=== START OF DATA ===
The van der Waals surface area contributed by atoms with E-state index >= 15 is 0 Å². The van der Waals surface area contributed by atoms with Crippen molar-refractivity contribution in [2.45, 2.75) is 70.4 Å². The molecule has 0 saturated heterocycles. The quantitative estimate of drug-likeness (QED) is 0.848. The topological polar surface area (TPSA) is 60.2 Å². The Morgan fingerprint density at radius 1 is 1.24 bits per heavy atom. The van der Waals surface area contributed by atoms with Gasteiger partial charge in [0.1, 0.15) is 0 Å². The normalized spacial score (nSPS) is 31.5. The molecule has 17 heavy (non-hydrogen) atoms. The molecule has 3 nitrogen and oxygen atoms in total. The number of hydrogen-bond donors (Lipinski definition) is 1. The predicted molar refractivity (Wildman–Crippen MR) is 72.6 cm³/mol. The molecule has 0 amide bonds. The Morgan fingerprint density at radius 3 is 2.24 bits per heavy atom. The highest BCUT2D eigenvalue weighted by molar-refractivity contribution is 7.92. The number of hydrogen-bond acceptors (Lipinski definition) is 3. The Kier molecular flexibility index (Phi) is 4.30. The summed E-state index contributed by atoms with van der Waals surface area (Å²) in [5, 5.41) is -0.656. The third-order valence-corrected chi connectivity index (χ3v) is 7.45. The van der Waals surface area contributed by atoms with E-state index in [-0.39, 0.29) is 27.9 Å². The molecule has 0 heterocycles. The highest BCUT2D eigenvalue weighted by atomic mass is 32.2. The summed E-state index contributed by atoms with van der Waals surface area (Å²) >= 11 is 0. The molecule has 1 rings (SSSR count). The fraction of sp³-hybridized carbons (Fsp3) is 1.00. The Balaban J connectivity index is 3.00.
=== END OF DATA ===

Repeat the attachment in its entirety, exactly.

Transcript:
The van der Waals surface area contributed by atoms with E-state index >= 15 is 0 Å². The van der Waals surface area contributed by atoms with Crippen molar-refractivity contribution in [2.45, 2.75) is 70.4 Å². The molecule has 0 saturated heterocycles. The quantitative estimate of drug-likeness (QED) is 0.848. The topological polar surface area (TPSA) is 60.2 Å². The Morgan fingerprint density at radius 1 is 1.24 bits per heavy atom. The van der Waals surface area contributed by atoms with Gasteiger partial charge in [0.1, 0.15) is 0 Å². The normalized spacial score (nSPS) is 31.5. The molecule has 17 heavy (non-hydrogen) atoms. The molecule has 3 nitrogen and oxygen atoms in total. The number of hydrogen-bond donors (Lipinski definition) is 1. The predicted molar refractivity (Wildman–Crippen MR) is 72.6 cm³/mol. The molecule has 0 amide bonds. The Morgan fingerprint density at radius 3 is 2.24 bits per heavy atom. The highest BCUT2D eigenvalue weighted by molar-refractivity contribution is 7.92. The number of hydrogen-bond acceptors (Lipinski definition) is 3. The Kier molecular flexibility index (Phi) is 4.30. The summed E-state index contributed by atoms with van der Waals surface area (Å²) in [5, 5.41) is -0.656. The third-order valence-corrected chi connectivity index (χ3v) is 7.45. The van der Waals surface area contributed by atoms with E-state index in [-0.39, 0.29) is 27.9 Å². The molecule has 0 heterocycles. The highest BCUT2D eigenvalue weighted by atomic mass is 32.2. The summed E-state index contributed by atoms with van der Waals surface area (Å²) >= 11 is 0. The molecule has 1 rings (SSSR count). The fraction of sp³-hybridized carbons (Fsp3) is 1.00. The Balaban J connectivity index is 3.00.